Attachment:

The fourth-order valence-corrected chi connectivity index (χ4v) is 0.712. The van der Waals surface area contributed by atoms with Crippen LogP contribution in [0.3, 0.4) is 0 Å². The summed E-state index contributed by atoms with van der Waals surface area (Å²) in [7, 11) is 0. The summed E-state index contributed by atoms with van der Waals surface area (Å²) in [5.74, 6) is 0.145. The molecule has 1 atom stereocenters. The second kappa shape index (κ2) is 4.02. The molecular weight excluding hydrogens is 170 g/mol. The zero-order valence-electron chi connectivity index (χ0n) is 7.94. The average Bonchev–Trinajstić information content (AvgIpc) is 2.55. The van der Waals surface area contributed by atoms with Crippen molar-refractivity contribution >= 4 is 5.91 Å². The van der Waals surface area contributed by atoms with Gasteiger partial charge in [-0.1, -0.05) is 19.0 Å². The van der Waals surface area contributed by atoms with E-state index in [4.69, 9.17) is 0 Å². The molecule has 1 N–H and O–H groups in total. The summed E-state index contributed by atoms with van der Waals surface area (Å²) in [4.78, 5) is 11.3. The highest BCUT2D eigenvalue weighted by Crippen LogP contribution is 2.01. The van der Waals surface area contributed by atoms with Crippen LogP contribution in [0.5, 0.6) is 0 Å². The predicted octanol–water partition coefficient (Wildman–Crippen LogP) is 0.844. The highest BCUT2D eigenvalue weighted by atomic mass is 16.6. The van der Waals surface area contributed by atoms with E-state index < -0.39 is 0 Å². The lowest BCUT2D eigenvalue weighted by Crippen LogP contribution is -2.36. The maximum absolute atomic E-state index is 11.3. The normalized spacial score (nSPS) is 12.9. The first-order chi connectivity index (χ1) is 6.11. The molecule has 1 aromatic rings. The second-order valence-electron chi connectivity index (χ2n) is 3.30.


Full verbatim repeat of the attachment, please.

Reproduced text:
The fourth-order valence-corrected chi connectivity index (χ4v) is 0.712. The van der Waals surface area contributed by atoms with Crippen LogP contribution in [0.3, 0.4) is 0 Å². The summed E-state index contributed by atoms with van der Waals surface area (Å²) in [7, 11) is 0. The summed E-state index contributed by atoms with van der Waals surface area (Å²) in [5.74, 6) is 0.145. The molecule has 1 atom stereocenters. The second kappa shape index (κ2) is 4.02. The molecular weight excluding hydrogens is 170 g/mol. The zero-order valence-electron chi connectivity index (χ0n) is 7.94. The average Bonchev–Trinajstić information content (AvgIpc) is 2.55. The van der Waals surface area contributed by atoms with Crippen molar-refractivity contribution >= 4 is 5.91 Å². The van der Waals surface area contributed by atoms with Gasteiger partial charge in [-0.1, -0.05) is 19.0 Å². The van der Waals surface area contributed by atoms with E-state index in [4.69, 9.17) is 0 Å². The molecule has 1 N–H and O–H groups in total. The summed E-state index contributed by atoms with van der Waals surface area (Å²) in [4.78, 5) is 11.3. The highest BCUT2D eigenvalue weighted by Crippen LogP contribution is 2.01. The van der Waals surface area contributed by atoms with Crippen LogP contribution in [0.5, 0.6) is 0 Å². The predicted octanol–water partition coefficient (Wildman–Crippen LogP) is 0.844. The highest BCUT2D eigenvalue weighted by atomic mass is 16.6. The van der Waals surface area contributed by atoms with E-state index < -0.39 is 0 Å². The lowest BCUT2D eigenvalue weighted by Crippen LogP contribution is -2.36. The maximum absolute atomic E-state index is 11.3. The normalized spacial score (nSPS) is 12.9. The first-order chi connectivity index (χ1) is 6.11. The molecule has 1 aromatic rings. The second-order valence-electron chi connectivity index (χ2n) is 3.30.